- For other items called Kit Kat or Kit Cat see Kit Kat (disambiguation).
A kit-cat portrait or kit-kat portrait is a particular size of portrait, less than half-length, but including the hands. The name originates from a famous series of portraits which were commissioned from Godfrey Kneller for members of the Kit-Cat Club, a Whig dining club, to be hung in their meeting place at Barn Elms. They are now mostly in the collection of the National Portrait Gallery, London, with a selection of about twelve displayed in London and others at their satellite locations, including twenty on display at Beningbrough Hall.
Each canvas is thirty-six inches long, and twenty-eight wide. The special Kit-cat portrait size is said to have been determined because the dining-room ceiling of the Kit-cat Club was too low for half-length portraits of the members. Slightly larger than the traditional head and shoulders format, it allows enough space to include one or both hands. So, while the poses in the Kit-cat portraits may look similar, none are actually repeated. When hung together, the overall effect is of a unified club of equals, though each man retains his individuality through distinct gestures, props and costumes.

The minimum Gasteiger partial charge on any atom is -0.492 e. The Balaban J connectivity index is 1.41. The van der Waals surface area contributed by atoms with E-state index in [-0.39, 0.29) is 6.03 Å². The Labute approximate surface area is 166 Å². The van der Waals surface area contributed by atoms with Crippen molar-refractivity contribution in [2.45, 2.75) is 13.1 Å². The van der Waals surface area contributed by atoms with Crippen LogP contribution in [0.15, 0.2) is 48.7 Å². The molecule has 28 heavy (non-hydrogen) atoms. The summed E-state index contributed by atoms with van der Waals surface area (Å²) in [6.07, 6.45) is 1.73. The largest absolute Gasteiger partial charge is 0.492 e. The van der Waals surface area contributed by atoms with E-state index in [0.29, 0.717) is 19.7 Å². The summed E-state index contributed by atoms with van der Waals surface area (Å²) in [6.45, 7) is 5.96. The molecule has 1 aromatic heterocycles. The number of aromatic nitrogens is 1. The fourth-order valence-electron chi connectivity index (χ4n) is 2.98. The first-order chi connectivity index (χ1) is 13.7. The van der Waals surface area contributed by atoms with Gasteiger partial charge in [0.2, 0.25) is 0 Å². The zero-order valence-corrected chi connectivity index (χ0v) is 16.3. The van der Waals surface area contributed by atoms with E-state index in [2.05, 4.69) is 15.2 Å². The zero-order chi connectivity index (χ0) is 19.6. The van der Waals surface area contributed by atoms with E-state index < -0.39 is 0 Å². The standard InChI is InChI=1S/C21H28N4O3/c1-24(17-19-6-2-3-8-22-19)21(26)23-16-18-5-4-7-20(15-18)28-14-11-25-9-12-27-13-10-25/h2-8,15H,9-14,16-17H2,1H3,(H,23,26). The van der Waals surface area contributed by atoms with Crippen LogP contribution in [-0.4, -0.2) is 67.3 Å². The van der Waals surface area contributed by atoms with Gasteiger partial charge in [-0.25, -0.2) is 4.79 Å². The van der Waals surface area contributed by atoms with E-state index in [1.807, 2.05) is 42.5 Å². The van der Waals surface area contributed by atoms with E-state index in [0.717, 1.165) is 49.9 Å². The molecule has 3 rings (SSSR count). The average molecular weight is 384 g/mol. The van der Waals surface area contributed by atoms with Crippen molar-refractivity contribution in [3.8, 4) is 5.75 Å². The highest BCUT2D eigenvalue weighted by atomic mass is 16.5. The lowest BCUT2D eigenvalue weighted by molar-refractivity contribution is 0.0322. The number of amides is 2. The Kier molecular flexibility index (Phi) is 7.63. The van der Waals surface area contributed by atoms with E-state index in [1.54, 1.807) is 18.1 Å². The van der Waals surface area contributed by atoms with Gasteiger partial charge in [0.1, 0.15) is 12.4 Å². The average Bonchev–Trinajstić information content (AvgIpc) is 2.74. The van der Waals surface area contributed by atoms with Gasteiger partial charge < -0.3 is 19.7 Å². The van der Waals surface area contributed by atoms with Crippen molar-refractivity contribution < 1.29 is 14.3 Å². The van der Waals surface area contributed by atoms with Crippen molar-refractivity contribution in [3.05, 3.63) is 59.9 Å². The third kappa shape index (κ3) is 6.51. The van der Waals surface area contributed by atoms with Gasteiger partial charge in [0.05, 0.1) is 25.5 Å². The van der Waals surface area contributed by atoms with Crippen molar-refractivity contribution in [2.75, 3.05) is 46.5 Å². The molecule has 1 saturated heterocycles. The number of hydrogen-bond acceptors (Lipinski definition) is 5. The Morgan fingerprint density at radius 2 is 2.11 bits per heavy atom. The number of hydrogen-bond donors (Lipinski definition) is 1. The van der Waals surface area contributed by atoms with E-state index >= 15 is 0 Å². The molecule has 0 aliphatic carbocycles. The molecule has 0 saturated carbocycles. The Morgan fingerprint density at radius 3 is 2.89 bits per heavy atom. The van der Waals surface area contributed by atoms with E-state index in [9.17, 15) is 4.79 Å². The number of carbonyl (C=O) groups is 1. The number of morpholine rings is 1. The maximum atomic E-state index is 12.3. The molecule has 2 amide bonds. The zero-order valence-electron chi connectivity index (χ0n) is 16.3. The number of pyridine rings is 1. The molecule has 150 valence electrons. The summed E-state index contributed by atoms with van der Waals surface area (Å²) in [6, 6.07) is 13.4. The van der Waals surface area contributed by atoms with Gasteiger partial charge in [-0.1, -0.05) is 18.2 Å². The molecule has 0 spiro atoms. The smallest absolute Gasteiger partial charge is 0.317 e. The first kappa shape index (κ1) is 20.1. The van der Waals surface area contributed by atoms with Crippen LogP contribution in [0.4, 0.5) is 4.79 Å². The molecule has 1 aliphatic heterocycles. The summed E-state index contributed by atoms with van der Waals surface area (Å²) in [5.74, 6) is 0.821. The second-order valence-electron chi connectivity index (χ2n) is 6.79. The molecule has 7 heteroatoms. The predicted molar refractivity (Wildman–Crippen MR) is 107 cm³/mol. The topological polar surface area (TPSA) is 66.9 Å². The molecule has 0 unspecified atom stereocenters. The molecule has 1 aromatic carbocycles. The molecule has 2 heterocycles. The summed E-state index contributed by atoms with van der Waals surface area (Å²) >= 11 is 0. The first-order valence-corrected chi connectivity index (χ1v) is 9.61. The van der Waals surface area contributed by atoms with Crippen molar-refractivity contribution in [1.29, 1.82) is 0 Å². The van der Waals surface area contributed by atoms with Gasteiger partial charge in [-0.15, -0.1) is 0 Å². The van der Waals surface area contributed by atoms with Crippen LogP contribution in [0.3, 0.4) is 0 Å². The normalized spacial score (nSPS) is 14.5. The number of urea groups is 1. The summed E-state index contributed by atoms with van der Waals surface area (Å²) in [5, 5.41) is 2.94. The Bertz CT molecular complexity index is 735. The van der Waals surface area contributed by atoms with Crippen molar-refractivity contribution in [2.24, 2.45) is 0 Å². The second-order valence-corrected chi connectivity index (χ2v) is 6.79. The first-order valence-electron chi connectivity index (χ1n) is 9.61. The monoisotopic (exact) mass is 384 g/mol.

The Kit Kat portraits, as a whole, can be broken down into three separate types. The first group may be represented by the portrait of John Vanbrugh. Vanbrugh's portrait is the most famous and the style of the painting is the most common.
Subjects wear huge stately wigs and formal clothing. The men painted in this style often look down and off to the left of the view, if to be day-dreaming or thinking of some grand political scheme. These men are also painted with a ring or pendant, depicting their family crest.
William Cavendish represents the second most popular pose in the series. He is painted with the same stately wig and fine clothing but he holds an exceptionally long quill. His face is also more ruddy than Vanbrugh's, suggesting that he may be younger. Thomas Hopkins represents the third most popular style. Instead of a wig, Hopkins is bald and sports a red cap but his clothes are the same as his fellow Kit Kats. 
- Malone wrote in Dryden 534 (1800)
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